Today is Easter Friday and a holiday. Indonesia is the largest Muslim country globally and recognises Hinduism, Buddhism, Confucianism, and Christianity (Protestant and Catholic). Therefore, Easter Friday is also a holiday. When I work remotely, national holidays don't make much sense, and since Japan doesn't have Christian holidays, we had another online meeting today to discuss biogas and electrification.
A few days ago, our staff member Indri wrote a blog about the story of getting electricity from bioenergy: https://www.su-re.co/post/bioenergy-implementation-in-indonesia-part-5
Our biogas is produced by farmers in areas where clean energy is not widely used, who use cow and pig poop to produce biogas, which is then used directly as energy for cooking. It is not practical to generate electricity at this level, but it is cost-effective to generate biogas from the existing large amount of organic waste. In concrete terms, it is about extracting methane from human sewage and converting it into electricity. It is unnecessary to collect manure as a source of energy if a sewage treatment plant that collects a large amount of manure in one place is planned from below as a biogas system. In Auckland, New Zealand, where I lived a quarter of a century ago, a large part of the city was powered by the sewage treatment plant.
Now Bali is planning to upgrade its sewage treatment plant. However, the upgraded sewage treatment plant is a lagoon type, which means that the sewage is decomposed to some extent in an aeration tank and then dried and treated. As we interviewed in the last European Union projects, Indonesia does not seem to be in the habit of using organic fertiliser or compost made from human waste for agriculture. Particularly in Indonesia, where large amounts of chemical fertilisers can be produced cheaply, there seems to be no thought of taking the trouble to make organic fertilisers from human waste. Besides organic fertiliser and compost, biogas can also be extracted as an output from sewage treatment plants. However, as mentioned above, it seems that processing biogas is also not possible for the time being. The second phase of the project is already based on a lagoon system.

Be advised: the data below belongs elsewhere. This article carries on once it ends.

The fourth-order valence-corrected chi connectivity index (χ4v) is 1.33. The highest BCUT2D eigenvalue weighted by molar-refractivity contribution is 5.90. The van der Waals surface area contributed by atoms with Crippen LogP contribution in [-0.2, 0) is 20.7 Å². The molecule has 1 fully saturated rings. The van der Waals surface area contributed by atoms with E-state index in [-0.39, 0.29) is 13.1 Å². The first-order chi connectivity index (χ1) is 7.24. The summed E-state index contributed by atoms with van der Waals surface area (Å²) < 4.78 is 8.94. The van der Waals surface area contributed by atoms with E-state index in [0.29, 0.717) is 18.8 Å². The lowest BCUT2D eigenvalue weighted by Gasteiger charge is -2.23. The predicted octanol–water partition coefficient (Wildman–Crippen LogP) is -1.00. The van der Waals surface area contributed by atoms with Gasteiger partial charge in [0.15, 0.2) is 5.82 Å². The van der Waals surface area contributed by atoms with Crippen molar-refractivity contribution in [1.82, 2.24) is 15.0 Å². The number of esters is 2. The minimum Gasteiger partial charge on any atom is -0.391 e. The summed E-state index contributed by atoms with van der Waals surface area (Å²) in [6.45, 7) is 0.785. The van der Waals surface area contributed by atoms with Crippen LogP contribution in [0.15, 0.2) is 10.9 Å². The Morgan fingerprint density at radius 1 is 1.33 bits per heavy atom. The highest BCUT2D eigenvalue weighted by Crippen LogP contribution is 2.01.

This means that for the time being, it is not possible to produce biogas and electricity from the sewage in Bali in this one system.
After the second phase of the project, the third phase is planned, but even in that phase, the pipes to the sewage treatment plant will only reach as far as Seminyak. In other words, the area around Canggu and further north, which is the hottest area, will not install the sewage treatment plant even if we wait for the third phase. In other words, there is a market for community-level biogas production and electricity generation in places where access to sewage treatment plants is not available even after the third phase.